done.

   o  ephemeral-only: Only nodes representing ephemeral state are
      returned.

   o  exclude-ephemeral: Only persistent configuration is returned.

   <get> is similarly extended to support "filter-ephemeral".

   When a <copy-config> is done, regardless of datastore, nodes that are
   "config ephemeral" are excluded from the target output.








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6.  Requirements regarding Identity, Secondary-Identity and Priority

6.1.  Identity Requirements

   I2RS requires clients to have an identity.  This identity will be
   used by the Agent authentication mechanism over the appropriate
   protocol.

   I2RS also permits clients to have a secondary identity which may be
   used for troubleshooting.  This secondary identity is an opaque
   value.  [I-D.ietf-i2rs-traceability] provides an example of how the
   secondary identity can be used for traceability.

   The secondary identity is carried in the configuration operation
   using a new parameter to <edit-config>.  E.g.:

  <rpc message-id="101" xmlns="urn:ietf:params:xml:ns:netconf:base:1.0">
      <edit-config>
      <i2rs:irs-secondary-identity>user1</i2rs>
      <target>
          <running/>
      </target>
      <config>
          <top xmlns="http://example.com/schema/1.2/config">
          <interface>
              <name>Ethernet0/0</name>
              <mtu>1500</mtu>
          </interface>
          </top>
      </config>
      </edit-config>
  </rpc>

   "config ephemeral" nodes that are created or altered as part of the
   config operation will carry the secondary-identity as read-only
   metadata.

6.2.  Priority Requirements

   To support Multi-Headed Control, I2RS requires that there be a
   decidable means of arbitrating the correct state of data when
   multiple clients attempt to manipulate the same piece of data.  This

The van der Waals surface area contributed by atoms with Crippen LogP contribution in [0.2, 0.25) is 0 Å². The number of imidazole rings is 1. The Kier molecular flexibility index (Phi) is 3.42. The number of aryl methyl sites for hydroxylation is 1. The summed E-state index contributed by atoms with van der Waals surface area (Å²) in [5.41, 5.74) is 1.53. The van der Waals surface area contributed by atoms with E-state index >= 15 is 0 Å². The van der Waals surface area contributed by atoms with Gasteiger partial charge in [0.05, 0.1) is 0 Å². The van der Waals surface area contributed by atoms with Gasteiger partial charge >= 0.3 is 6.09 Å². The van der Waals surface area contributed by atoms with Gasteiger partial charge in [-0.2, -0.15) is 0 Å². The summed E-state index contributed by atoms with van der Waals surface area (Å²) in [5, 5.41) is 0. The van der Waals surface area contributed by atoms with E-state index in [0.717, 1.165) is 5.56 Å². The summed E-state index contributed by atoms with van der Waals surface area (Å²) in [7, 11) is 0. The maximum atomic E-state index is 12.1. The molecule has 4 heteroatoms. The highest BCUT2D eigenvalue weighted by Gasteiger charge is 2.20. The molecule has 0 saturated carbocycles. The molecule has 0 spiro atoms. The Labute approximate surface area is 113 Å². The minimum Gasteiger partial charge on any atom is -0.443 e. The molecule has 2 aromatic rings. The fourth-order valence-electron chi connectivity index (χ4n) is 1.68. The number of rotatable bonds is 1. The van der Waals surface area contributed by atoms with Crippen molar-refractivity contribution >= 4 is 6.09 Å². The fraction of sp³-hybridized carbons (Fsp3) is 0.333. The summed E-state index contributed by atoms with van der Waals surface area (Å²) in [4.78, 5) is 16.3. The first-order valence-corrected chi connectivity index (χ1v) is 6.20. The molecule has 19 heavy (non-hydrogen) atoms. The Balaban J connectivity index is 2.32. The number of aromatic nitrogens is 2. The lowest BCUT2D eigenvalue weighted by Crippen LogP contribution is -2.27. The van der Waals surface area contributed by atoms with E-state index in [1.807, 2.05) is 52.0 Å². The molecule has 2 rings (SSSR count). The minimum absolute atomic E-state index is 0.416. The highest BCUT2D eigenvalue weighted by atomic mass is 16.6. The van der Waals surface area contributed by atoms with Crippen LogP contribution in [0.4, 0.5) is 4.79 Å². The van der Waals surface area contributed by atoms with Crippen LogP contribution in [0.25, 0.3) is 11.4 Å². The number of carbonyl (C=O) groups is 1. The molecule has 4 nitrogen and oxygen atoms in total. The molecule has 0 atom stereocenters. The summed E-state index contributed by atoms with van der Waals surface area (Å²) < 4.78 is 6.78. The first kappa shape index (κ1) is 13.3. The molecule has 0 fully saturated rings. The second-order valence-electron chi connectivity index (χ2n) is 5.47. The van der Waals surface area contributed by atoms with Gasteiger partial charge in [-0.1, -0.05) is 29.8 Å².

is done via a priority mechanism with the highest priority winning.
   This priority is per-client.

   This further implies that priority is an attribute that is stored in
   the NETCONF Access Control Model [RFC6536] as part of the group.
   E.g.:



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   +--rw nacm
      +--rw enable-nacm?            boolean
      +--rw read-default?           action-type
      +--rw write-default?          action-type
      +--rw exec-default?           action-type
      +--rw enable-external-groups? boolean
      +--ro denied-operations       yang:zero-based-counter32
      +--ro denied-data-writes      yang:zero-based-counter32
      +--ro denied-notifications    yang:zero-based-counter32
      +--rw groups
      |  +--rw group [name]
      |     +--rw name         group-name-type
      |     +--rw user-name*   user-name-type
      |     +--rw i2rs:i2rs-priority i2rs-priority-type

   Ephemeral configuration state nodes that are created or altered by
   users that match a rule carrying i2rs-priority will have those nodes
   annotated with metadata.  Additionally, during commit processing, if
   nodes are found where i2rs-priority is already present, and the
   priority is better than the transaction's user's priority for that
   node, the commit SHALL fail.  An appropriate error should be returned
   to the user stating the nodes where the user had insufficient
   priority to override the state.

6.3.  Representing I2RS Attributes in ephemeral configuration state

   I2RS attributes may be modeled as meta-data,
   [I-D.ietf-netmod-yang-metadata].  This meta-data MUST be read-only;
   operations attempting to alter it MUST be silently ignored.  An I2RS
   module will be defined to document this meta data.  An example of its
   use:

       <foo xmlns:i2rs="https://ietf.example.com/i2rs"
           i2rs:i2rs-secondary-identity="user1" i2rs:i2rs-priority="47">
          ...
      </foo>

6.4.  Semantics around storing and managing of priority and client ID.

   The semantics and desired behavior around the storing and managing of
   priority and client ID have the following properties:

   1.  First - the priority mechanism is intended to handle "error cases
       of colliding writes" in a predictable way that results in a
       consistent mechanism.  It is true that the same mechanism could
       be used if they were not considered "errors", but it is important
       to minimize the need and impact of the priority mechanism




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   2.  Second, if there is a priority conflict where both clients
       (Client_A and Client_B) share the same priority, the client that
       wrote first wins.  This is to avoid network oscillation if two
       clients are "fighting" over writing the same state.  When there
       are multiple clients and the time arrival of the messages may not
       be predictable (network transit differences, which socket is
       read, software differences), basing state on last arrival time
       doesn't give consistent and predictable behavior.  That gives
       behavior ont the following time-line

       1.  Time_1: Client_A writes X=N with priority 10

       2.  Time_2: Client_B attempts to write X=K with priority 10 and